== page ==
From a business, marketing and practice-management perspective, the contact information for our clients (past and present), referral sources, vendors and related professionals is perhaps the most vital information we will manage.
From a day-to-day perspective, it is easy to overlook collecting and maintaining this contact information. We obviously keep the contact information for our current clients and opposing counsel. But how consistently do we keep, maintain, and update the contact information for past clients? Past co-workers? Past opposing counsel? Accountants, Realtors, financial planners, expert witnesses and other related professionals? Attorneys who practice in different areas of law who we meet at networking events? And in what platform?
I offer this observation and the gentle suggestion of the importance of being cognizant of these practices after spending the better part of three evenings updating many years’ worth of contacts and wishing I had done a better job with this information on an ongoing basis (and cursing myself for not).
I provide two suggestions from my ordeal to hopefully save you time and energy when you update your contacts:
1. Make sure that you know how your smartphone handles contacts. In other words, check the default setting that applies when you enter a new contact into your phone. Does the new contact default to iCloud? Does the new contact default to Google? I apparently have spent two years pulling out my iPhone and entering new contacts into iCloud when all along it had been my intent to enter them into Google.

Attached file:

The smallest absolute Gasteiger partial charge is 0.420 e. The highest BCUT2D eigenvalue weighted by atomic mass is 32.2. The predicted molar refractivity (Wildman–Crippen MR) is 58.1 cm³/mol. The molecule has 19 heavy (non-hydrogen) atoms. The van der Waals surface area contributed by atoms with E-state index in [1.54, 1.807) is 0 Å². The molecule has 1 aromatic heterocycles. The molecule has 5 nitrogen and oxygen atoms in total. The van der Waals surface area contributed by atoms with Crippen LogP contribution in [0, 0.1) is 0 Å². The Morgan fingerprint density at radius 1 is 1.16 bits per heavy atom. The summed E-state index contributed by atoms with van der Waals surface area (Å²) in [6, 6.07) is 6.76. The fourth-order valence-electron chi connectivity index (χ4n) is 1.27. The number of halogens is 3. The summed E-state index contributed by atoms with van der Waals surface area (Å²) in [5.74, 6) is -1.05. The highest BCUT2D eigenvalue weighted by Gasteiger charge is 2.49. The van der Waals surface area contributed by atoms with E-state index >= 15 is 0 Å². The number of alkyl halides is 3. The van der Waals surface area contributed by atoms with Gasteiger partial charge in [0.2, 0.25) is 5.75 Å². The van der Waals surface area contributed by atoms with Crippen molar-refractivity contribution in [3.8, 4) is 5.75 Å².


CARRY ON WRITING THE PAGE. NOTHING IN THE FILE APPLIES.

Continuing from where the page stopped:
2. Be cautious about using contact migration software. There are a number of software programs available that will automatically upload the sender or recipient of an email to your contacts. While this makes the job easier of ensuring that your contact database is full and complete, there are two issues which may arise with this software.
First, it is unlikely that you will want every single sender and recipient of every single email you send to be in your list of contacts. But more importantly, this software may not upload client contact information in consistent form in that it may import different fields in the signature block strangely (for example, the entire mailing address imported in the “city” field).
Going forward, I know that I will be more cognizant of how frequently and in what manner I enter and update the contact information not just for the clients who keep my lights on, but for the referral sources, colleagues, vendors, and related professionals who help me maintain my practice.